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Mold Design

During the production of a new mold, mold design is the most important point.

The shape of the molded part, the time involved in making the mold, have a direct impact on the cycle time of the molding. For example, undercuts and deep threads often require a separate moving part, which increases the cycle time of each molding operation.

Angles in the side walls are required to allow the mold to be removed from the mold.

The surface quality of the molding must be decided before the mold is completed. Embossing, etching, and other finishes can be added to the molding to enhance the molding’s aesthetic qualities. Any imperfections in the finish of the molding will permeate every mold made.

The weight, surface area and thickness of the molding directly affect the cycle time. In cases where dies have significantly varying thicknesses, cooling must be controlled very carefully, otherwise depressions (sinking marks) will form on the outer surface of the die due to excessive shrinkage of the thick section of the die.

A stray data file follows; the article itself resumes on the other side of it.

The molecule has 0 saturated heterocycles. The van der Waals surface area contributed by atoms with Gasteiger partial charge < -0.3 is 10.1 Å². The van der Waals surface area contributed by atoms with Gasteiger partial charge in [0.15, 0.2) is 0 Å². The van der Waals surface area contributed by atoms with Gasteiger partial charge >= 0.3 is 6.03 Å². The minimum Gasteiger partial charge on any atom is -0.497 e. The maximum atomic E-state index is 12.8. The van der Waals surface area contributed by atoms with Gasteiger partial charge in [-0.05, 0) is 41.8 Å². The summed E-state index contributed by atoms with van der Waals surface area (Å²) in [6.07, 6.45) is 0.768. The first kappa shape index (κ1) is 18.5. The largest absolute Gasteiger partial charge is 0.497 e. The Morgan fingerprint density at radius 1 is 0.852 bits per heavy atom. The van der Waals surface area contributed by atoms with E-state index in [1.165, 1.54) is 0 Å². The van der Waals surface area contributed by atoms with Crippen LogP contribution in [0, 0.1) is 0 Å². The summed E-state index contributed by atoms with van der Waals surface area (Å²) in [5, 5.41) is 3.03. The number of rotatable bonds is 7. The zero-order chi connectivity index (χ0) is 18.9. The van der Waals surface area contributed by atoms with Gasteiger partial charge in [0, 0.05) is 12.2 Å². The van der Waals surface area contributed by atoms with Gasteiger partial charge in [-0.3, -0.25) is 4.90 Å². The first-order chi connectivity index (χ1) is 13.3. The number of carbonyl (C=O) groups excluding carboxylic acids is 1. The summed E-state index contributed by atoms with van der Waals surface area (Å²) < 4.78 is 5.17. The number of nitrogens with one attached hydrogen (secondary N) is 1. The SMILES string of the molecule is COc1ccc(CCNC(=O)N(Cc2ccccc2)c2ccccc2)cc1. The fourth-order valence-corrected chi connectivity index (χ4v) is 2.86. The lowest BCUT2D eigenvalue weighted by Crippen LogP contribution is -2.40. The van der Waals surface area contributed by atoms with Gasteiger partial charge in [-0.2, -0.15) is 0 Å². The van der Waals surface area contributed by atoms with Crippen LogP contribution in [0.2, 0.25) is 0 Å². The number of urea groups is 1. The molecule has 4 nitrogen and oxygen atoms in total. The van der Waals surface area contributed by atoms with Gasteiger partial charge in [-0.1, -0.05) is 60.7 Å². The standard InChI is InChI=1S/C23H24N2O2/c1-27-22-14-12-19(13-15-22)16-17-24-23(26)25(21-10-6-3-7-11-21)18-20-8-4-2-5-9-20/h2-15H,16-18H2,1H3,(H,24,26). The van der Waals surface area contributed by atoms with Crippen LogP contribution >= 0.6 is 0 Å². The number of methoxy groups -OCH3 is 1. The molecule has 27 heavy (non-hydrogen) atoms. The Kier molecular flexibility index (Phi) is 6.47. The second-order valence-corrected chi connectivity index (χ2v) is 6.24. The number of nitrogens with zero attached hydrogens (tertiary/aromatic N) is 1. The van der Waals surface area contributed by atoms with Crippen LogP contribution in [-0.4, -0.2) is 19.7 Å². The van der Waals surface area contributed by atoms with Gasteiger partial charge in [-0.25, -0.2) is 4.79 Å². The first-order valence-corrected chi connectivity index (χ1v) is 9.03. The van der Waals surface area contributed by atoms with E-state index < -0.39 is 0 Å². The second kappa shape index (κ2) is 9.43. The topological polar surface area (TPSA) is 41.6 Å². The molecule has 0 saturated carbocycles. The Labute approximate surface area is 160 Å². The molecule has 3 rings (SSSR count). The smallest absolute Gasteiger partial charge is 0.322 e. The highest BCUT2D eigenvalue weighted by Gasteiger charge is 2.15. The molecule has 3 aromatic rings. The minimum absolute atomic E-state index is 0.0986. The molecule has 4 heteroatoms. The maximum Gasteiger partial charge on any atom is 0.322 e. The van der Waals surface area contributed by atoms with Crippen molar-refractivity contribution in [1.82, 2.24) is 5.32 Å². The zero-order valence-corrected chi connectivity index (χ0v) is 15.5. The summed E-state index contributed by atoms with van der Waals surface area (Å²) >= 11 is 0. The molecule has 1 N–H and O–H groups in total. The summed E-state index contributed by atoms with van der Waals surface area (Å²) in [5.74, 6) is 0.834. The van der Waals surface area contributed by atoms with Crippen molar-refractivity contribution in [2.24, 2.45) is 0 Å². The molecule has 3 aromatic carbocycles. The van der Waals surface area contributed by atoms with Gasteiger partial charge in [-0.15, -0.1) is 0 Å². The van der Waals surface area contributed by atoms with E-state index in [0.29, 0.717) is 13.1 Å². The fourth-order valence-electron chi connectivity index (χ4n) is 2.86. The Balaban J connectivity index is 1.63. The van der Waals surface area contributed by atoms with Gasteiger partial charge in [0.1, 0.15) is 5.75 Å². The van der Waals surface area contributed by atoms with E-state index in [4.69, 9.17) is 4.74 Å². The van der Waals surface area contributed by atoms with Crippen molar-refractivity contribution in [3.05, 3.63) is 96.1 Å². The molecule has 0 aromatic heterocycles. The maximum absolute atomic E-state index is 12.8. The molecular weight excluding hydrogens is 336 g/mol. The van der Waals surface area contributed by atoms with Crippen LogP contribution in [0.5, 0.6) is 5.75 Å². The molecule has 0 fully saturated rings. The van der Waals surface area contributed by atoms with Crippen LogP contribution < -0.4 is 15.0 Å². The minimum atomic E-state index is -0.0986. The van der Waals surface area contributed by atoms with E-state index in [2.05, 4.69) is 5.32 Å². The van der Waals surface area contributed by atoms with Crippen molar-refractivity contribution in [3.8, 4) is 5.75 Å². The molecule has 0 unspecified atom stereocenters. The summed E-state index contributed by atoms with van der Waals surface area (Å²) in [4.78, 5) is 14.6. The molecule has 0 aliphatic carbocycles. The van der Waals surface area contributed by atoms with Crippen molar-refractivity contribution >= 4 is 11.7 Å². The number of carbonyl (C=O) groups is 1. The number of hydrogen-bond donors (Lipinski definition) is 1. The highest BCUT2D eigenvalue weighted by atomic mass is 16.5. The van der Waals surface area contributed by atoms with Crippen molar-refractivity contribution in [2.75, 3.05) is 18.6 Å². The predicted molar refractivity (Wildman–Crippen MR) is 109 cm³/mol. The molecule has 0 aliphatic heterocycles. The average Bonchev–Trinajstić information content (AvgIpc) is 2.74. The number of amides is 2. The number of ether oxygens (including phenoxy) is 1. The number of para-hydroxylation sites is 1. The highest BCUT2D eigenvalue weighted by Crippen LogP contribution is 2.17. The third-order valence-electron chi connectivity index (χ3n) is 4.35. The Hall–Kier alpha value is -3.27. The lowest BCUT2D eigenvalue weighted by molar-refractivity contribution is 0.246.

The number of cavities in a die is determined by the number of units required. The number of cavities directly affects the machine size required for the multi-cavity die; which affects the cost of the mold and the unit cost of the molding. Where there are many cavities, each must be relative to the others, and the cooling profile must ensure equal cooling of the outer and inner cavities, otherwise molds of different sizes will form. Hot runner systems are generally used for multi-cavity systems. This reduces cycle time and the amount of waste material generated, but increases the overall cost of the molds.

The need to add inserts or labels during the molding sequence should be considered at the mold design stage.

All injection molds require a point or points into which molten plastic is introduced. If not taken into account at the design stage, this can leave unsightly surface imperfections on the finished mold that require a further step to remove them and incur extra cost.

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